April 29th, 2009, 06:15 PM
Interesting article, thanks, prion.
The comments were the best part. If I had to take a stab at summarizing them, I'd say it went something like this (in no particular order).

1. TV scifi is too cerebral, partly because they are serialized. However, even if the story arcs are not long and complicated, there's an entire fantasy universe one must understand to get anything out of the show.

2. The kind of CGI expected from the Scifi movies can't be duplicated on a TV budget, and therefore isn't done well.

3.History of being poorly written and acted with cheesy special effects from all that laughable science fiction we used to get in the early days. It's had a bad rep ever since.

There were also quite a few comments about how people either download sci fi shows or DVR them. Or even wait till an entire season is out on DVD to watch.

Pandora's_Box
April 29th, 2009, 06:16 PM
1. TV scifi is too cerebral, partly because they are serialized. However, even if the story arcs are not long and complicated, there's an entire fantasy universe one must understand to get anything out of the show.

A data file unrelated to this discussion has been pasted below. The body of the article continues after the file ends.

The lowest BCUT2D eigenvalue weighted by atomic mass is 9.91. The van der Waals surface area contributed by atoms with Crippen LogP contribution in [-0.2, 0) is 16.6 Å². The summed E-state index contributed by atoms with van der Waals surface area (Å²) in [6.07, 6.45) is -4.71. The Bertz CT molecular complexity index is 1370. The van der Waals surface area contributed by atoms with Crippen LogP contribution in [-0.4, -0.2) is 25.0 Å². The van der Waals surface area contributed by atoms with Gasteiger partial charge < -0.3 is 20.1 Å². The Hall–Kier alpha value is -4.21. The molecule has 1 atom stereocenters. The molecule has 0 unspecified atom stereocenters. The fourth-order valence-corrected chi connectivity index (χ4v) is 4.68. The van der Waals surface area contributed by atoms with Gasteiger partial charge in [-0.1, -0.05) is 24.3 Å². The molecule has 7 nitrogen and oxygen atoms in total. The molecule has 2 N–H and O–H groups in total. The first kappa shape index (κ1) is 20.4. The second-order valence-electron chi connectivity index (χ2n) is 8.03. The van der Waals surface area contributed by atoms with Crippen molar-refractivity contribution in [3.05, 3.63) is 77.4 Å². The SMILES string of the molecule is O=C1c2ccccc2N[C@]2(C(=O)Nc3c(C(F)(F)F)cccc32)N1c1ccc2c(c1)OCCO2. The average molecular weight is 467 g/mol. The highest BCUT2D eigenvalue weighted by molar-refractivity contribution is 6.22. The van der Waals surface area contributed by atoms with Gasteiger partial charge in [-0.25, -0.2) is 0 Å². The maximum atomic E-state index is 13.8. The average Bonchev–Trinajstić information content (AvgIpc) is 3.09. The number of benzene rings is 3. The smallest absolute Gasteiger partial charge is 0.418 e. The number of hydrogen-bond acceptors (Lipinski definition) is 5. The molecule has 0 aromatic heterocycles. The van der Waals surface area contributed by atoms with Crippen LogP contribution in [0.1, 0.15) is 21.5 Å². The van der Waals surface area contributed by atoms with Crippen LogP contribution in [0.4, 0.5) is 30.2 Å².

This.

Most television audiences don't have the patience or the inclination to put in the amount of effort it takes to stay up to date with most SF shows.

TSCC is a perfect example of a show that is very intricately woven in the past, present, and future (multiple ones) with complex characters and situations that are about more than explosions and sex.

You have to see the majority of the episodes and do more than stare in awe at Summer Glau to understand what the hell is going on. I would argue that you'd have to see them all.